Who created this 'seige style' term?

And Vitality, what you are refering to him calling Mountaineering...., you are correct. The term is Expedition Mountaineering or Expedition Style. He just mixed up the term.

There are two main climbing philosophies in Mountaineering for ascending the highest peaks. Alpine Mountaineering & Expedition Mountaineering.

Damien's explanation of 'alpine style' is correct although I wouldn't call it a method. The method they are using is Alpine Moutnaineering. Even the methods that Expediton Mountaineers use is the skillsets of the Alpine Mountaineer. They aren't 2 separate sports.

Alpine Style is just a word used in guidebooks or journals to qualify an ascent that met certain criteria...ie. single push, no fixed lines...as you explained. When someone says 'alpine-style', climbers know exactly what it means. Light & Fast, no elaborate system of tents etc....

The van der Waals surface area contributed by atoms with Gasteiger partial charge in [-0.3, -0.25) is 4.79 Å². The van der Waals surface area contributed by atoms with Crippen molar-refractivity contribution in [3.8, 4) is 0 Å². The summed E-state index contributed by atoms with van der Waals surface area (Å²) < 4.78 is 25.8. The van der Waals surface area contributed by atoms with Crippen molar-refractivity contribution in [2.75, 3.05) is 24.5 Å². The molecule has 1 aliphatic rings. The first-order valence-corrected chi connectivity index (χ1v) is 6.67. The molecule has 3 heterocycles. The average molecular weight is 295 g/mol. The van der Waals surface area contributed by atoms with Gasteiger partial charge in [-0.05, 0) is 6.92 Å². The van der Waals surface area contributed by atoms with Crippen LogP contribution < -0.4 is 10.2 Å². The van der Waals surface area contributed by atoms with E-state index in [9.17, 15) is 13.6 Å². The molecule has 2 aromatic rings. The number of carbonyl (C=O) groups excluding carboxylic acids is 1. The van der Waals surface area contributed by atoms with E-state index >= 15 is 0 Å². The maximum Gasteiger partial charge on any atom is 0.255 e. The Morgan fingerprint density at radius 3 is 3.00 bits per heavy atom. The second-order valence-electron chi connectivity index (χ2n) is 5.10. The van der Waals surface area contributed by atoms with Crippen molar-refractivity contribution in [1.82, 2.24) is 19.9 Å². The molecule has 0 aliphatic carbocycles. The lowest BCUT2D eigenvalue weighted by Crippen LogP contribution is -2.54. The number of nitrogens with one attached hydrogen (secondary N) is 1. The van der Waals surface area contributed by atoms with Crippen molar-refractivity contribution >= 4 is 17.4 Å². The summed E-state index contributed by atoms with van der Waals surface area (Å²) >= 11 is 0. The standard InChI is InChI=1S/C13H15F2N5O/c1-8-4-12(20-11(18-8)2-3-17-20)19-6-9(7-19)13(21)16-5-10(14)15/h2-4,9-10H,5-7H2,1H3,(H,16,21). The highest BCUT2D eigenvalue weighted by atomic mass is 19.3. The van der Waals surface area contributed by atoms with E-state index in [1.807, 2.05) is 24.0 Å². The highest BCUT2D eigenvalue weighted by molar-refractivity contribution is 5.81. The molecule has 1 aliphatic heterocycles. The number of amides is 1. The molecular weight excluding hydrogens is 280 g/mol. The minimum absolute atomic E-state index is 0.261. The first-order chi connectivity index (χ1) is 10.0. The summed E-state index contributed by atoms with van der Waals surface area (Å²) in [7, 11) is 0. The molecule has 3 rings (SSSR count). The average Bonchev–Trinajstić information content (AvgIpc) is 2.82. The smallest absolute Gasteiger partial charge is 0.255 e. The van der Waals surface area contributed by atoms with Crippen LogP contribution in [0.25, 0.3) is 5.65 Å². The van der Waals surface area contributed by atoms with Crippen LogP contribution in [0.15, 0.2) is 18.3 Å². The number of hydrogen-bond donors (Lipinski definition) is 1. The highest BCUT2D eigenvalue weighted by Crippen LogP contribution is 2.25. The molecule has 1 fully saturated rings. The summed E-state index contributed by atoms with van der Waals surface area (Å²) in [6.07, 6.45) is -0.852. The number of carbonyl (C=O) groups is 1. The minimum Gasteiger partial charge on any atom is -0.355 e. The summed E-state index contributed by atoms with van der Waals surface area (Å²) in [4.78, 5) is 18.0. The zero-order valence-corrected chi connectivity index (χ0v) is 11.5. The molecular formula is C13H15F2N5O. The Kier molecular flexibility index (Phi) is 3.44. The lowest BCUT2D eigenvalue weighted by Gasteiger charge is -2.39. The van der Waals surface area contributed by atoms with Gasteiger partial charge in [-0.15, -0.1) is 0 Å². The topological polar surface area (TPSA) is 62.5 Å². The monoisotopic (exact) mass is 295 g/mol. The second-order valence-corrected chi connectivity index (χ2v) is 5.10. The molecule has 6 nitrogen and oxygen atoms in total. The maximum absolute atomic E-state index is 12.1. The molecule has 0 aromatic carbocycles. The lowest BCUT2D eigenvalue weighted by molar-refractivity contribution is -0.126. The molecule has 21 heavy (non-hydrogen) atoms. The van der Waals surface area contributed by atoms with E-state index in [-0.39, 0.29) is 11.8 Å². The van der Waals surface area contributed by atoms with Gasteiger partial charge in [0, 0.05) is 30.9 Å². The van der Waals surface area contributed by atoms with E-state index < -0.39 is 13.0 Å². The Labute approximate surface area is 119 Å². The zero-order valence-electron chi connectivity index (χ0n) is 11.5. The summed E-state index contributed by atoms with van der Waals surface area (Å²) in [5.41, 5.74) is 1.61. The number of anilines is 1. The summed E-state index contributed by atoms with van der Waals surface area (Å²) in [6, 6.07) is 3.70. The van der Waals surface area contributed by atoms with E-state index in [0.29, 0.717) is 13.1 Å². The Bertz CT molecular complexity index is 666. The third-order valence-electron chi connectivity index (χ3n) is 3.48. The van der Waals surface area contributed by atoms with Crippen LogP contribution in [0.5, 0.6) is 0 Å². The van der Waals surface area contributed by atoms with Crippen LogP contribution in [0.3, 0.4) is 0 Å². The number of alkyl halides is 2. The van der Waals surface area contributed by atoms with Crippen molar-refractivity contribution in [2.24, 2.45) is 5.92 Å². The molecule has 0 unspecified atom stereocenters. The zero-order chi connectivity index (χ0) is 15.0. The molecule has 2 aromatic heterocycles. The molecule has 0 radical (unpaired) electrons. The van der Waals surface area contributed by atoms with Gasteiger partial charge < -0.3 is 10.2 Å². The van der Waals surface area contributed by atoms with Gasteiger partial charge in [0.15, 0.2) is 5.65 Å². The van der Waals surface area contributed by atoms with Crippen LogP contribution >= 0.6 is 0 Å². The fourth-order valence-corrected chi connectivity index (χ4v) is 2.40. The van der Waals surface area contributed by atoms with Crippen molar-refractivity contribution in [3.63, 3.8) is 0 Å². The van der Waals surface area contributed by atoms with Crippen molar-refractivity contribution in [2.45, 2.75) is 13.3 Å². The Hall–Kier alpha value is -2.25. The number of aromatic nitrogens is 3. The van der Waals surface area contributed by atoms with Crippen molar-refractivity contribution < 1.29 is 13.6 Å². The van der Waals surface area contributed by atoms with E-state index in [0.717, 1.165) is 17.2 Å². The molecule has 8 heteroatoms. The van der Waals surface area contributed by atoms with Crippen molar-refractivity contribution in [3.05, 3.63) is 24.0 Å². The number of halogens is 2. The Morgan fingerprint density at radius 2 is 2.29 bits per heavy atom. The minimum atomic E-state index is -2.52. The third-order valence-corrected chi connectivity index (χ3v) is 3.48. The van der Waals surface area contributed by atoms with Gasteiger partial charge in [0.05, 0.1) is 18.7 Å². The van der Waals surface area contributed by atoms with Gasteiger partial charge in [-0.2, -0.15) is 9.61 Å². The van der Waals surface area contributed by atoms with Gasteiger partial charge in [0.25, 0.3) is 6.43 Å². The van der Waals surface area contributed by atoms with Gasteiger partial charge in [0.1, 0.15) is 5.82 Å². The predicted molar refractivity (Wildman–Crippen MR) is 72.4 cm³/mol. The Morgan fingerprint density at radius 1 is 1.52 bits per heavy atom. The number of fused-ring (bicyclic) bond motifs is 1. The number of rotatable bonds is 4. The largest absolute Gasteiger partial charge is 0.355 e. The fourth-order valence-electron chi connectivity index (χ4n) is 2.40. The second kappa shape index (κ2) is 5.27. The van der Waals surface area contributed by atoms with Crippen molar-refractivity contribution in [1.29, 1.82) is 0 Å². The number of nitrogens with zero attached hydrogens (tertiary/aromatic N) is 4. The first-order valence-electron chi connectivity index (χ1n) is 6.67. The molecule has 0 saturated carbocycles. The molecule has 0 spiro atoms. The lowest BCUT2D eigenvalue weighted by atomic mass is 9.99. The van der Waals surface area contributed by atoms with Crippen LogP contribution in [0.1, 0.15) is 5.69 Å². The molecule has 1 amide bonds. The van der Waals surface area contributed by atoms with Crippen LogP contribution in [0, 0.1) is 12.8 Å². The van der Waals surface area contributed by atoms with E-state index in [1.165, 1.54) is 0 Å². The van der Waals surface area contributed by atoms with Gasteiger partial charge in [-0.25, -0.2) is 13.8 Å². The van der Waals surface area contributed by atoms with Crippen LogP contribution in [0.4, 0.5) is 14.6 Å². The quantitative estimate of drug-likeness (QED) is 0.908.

Regarding this 'Capsule Style', this is Expedition Style. Not everything exists in a vacuum, but people generally get the idea of what qualifies a group for Expedition Mountaineering vs the other. Sometimes you'll even see the term "Expeditionary Mountaineering" or "Expeditionary Climbing"...they all mean the same thing ie. Expedition Style.
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Re: Mountaineering course-Differences between guide services

Postby Wastral » Sun Dec 11, 2011 5:26 am

Uh, symantics. Who cares?
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Re: Mountaineering course-Differences between guide services

Postby Jaskic » Sun Dec 11, 2011 5:55 pm